Scattergood Foundation

Advancing Innovative Strategies for Change in Behavioral Health

Butler Hospital

Name of Innovative Program: 
ACT for inpatients
Sponsoring Organization
Butler Hospital
Name of Innovative Program Lead: 
Brandon Gaudiano
E-mail Address of Innovative Program Lead:
Project Description: 
This project is collaboration between nursing leadership, occupational therapy and the psychosocial research department in a university affiliated free-standing psychiatric hospital.ACT-IN stands for Acceptance and Commitment Therapy for INpatients.  The treatment has been developed specifically for inpatients with psychotic disorders including schizophrenia.  ACT-IN is based on Acceptance and Commitment Therapy adapted for a group format for patients with short-term inpatient stays.  The aim of ACT-IN is to improve functioning and quality of life by helping individuals work toward  goals that are consistent with their core values. To facilitate this, patients are taught acceptance and mindfulness-based strategies to cope with distressing symptoms, including hallucinations and delusions.   The therapy is designed to be delivered by hospital staff in an open/rolling format in which different content themes are rotated across sessions. 
Creativity and Innovation: 
  Brandon Gaudiano PhD developed ACT-In, the IN standing for inpatients from his own and others research in using ACT. This model adapts ACT to a group format that can be delivered by the routine unit staff once trained. This is creative and innovative in several ways. First of all this project takes an individual therapy model and adapts it to a  group format that can be used in the inpatient setting.   Basing unit programming on ACT principles or core processes enables a shift in focus to empowering the patient, promoting recovery and obtaining functioning.  Patients are instructed through stories and metaphors. They engage in mindfulness practices and are reminded that they can make choices based on their value system.  . In addition, this project represents a unique collaboration between disciplines to incorporate a research based treatment into the milieu that can be administered by unit staff of all skill levels.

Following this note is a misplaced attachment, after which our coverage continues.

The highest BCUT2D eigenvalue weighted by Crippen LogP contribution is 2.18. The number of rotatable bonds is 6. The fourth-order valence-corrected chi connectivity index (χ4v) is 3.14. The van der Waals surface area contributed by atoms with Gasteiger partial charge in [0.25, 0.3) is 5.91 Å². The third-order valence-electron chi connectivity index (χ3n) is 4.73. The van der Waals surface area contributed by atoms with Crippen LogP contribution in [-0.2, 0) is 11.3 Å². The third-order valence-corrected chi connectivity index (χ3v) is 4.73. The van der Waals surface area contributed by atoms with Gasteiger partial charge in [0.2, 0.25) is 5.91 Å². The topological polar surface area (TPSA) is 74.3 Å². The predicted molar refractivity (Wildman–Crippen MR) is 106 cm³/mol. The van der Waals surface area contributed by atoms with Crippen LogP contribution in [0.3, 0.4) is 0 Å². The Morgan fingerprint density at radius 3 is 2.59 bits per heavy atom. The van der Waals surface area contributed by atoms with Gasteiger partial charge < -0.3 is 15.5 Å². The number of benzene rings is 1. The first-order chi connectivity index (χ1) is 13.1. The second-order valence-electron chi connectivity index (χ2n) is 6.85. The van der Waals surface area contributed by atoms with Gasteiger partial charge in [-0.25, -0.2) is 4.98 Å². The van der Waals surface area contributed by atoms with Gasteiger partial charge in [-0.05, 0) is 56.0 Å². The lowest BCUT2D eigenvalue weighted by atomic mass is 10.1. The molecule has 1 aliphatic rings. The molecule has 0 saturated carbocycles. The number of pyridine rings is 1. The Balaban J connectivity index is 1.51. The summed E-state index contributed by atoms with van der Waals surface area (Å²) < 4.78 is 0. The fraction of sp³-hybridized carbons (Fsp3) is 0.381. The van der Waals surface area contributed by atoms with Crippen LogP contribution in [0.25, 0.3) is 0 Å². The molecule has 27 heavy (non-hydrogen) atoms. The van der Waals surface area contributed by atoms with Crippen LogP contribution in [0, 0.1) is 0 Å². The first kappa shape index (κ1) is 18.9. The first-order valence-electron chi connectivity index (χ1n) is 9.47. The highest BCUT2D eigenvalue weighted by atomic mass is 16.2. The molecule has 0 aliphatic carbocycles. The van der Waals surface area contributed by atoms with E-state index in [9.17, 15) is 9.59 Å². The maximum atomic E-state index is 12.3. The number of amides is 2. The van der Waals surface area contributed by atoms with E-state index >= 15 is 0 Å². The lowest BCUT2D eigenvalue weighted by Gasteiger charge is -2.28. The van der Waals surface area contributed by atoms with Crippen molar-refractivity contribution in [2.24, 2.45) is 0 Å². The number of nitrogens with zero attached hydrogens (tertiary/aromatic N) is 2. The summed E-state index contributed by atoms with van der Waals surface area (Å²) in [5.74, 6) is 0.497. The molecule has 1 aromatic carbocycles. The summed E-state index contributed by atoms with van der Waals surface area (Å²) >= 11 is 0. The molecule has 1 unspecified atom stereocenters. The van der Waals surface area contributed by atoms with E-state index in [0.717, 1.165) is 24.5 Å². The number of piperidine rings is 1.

This project is still in the early design and implementation phase. It a funded research project that will span several years.   Ultimately, our goal is to transform the basis of the milieu treatment and create a cohesive unit program that can be replicated.  We plan to then expand it to other inpatient units, using what we learned to further inform the process. The potential for other organizations to adopt a similar model is great. As we proceed in the roll out of the research intervention, we will refine a process and manual  for other hospital units and organizations to implement this intervention. Opportunities exists for this project and its results to be presented to national nursing, occupational and psychology organizations as well as for publication. Finally, although this particular project is aimed toward individuals with psychotic symptoms, ACT has been demonstrated to be effective for other  symptoms/diagnoses. 
This is a funded research project and there is support within the organization for it to continue, the advantage being that the implementation has a muti-disciplinary focus. In addition , because the intervention can be deliverd by line staff it is very sustainable as it does not require years of training as a therapist to become competent.
The replicability has not been tested completely for this project. The potential is there  and defining the method of replicability is one of the project aims. One of our goals is to create a group model that can be taught to and effectively deliverd by unit staff. As we procees we will be outlining the process and refining the manual that guides the treatment intervention.
Research on ACT therapy, even in short sessions on an inpatient unit has shown positive patient outcomes such as reduced re-admission rates and less distressed experienced from symptoms. We will be monitoring re-admission rates but also measures of the patient's experience of care and hospitalization to further evaluate the benefits of this intervention.